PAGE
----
Holistic Innovative Solutions for an Efficient Recycling and Recovery of Valuable Raw Materials from Complex Construction and Demolition Waste (HISER)


higher recovery of raw materials from Construction and Demolition Waste
higher recovery of raw materials from Construction and Demolition Waste

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Demolition case study: business-as-usual in Flanders

In order to assess the economic and environmental performance of the developed HISER solutions, a clear reference scenario has to be described. Therefore, VCB and VITO followed up a demolition work in Flanders. The demolition process followed the current practices and the HISER partners did not interfere in the process.

In Flanders, selective demolition is current practice. This is mainly driven by economic reasons (high landfill fees, lower gate fees at recycling plants for materials that are selectively removed). This current selective demolition practice aims at the selective removal of hazardous materials (e.g. asbestos) and materials with a high value (e.g. metals). Special attention goes to the production of a qualitative stony fraction that is easy to process into recycled aggregates.
For buildings >1000 m³ with a (partially) non-residential function, a pre-demolition inventory is mandatory. Furthermore, every building requires an asbestos inventory prior to demolition. This asbestos inventory can be integrated in the pre-demolition inventory. A pre-demolition inventory should contain an overview of all hazardous and non-hazardous materials that are available in the building, together with their EURAL-code, estimated quantity, location and appearance. The inventory - when drawn up correctly - is a useful tool for planning a demolition work. During the case study, it became clear that the pre-demolition inventory for this building lacked several materials (mostly enclosed insulation materials).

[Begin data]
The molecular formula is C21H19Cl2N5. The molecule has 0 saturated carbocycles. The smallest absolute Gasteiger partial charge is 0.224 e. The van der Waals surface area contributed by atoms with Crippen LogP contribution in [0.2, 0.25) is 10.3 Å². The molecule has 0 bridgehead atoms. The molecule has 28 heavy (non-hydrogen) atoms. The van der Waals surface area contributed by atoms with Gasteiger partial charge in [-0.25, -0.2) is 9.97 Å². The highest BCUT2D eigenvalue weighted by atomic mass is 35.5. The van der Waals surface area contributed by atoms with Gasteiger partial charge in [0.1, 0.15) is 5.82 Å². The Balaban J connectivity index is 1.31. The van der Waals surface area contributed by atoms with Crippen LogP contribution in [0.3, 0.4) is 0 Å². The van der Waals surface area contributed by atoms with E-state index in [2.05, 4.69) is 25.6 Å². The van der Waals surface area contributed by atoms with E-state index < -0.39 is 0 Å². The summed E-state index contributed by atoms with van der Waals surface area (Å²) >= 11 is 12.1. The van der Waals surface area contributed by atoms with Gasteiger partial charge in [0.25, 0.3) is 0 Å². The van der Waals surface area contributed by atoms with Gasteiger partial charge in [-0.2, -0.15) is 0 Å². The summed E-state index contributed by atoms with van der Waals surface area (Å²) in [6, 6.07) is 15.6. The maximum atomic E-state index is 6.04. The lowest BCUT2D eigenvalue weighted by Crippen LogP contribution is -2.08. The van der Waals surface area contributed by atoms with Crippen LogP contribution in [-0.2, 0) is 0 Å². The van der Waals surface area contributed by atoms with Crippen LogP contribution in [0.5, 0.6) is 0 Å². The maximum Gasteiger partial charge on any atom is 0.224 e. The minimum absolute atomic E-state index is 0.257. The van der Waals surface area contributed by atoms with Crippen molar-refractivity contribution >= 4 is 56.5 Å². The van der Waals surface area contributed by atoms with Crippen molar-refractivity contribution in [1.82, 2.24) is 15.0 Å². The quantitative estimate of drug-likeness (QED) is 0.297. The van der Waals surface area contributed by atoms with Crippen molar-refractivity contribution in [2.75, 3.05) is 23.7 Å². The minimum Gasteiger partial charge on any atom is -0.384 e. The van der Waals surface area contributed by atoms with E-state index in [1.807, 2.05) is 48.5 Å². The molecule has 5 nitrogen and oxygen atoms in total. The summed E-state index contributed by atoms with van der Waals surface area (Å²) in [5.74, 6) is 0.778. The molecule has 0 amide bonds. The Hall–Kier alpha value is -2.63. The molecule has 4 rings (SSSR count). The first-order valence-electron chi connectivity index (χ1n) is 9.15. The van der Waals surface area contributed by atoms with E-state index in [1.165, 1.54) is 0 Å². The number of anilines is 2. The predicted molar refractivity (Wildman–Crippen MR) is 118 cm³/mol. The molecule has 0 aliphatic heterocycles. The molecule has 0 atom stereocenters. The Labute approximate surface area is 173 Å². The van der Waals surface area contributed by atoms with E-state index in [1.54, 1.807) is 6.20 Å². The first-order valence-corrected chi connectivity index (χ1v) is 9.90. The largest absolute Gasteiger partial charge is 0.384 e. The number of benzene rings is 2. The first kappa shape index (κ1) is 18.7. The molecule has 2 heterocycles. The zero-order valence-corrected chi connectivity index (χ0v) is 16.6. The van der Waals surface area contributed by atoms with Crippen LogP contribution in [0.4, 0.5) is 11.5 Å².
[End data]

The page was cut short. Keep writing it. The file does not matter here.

As a first step in the demolition process, the building was manually stripped from hazardous materials (e.g. asbestos, fluorescent lamps) and materials that were easy to remove (e.g. furniture, suspended ceilings). Asbestos (e.g. roof tiles, ventilation caps, fuses) was removed by a specialized contractor (Figure 1). The non-hazardous materials were selectively removed and divided in three fractions: metals, wood and a residual fraction (e.g. plastics, thermal insulation) (Figure 2).


Figure 1: Asbestos applications (left, middle) and asbestos removal (right). 


Figure 2: Obtained non-hazardous fractions during dismantling: fltr wood, metals and residual fraction.

After the dismantling phase, the structural building was demolished using bulldozers and hydraulic excavators (equipped with sorting grapples and concrete crushers). This phase was hampered by the presence of thermal insulation materials that were difficult to remove. For example, suspended ceilings were filled with expanded polystyrene (EPS) beads and foam insulation was stuck to the walls and ceilings (Figure 3). During the structural demolition phase, materials were also sorted on site in different fractions: stony material (Figure 4), steel (concrete reinforcement), aluminium (window frames), wood and a residual fraction (e.g. roofing, thermal insulation). The stony material was subdivided in the following fractions: a pure concrete fraction (e.g. foundation, concrete slabs), a mixed stony fraction (e.g. walls) and a reusable brick fraction. This latter fraction consisted of high-grade façade bricks with lime mortar (easily removable).


Figure 3: Foam insulation before and after removal (left & middle), EPS insulation.


Figure 4: Concrete fraction before removal of reinforcement (front), mixed stony fraction (back).


The project has received funding from the European Union's  Horizon 2020 research and innovation program under grant agreement No 642085.


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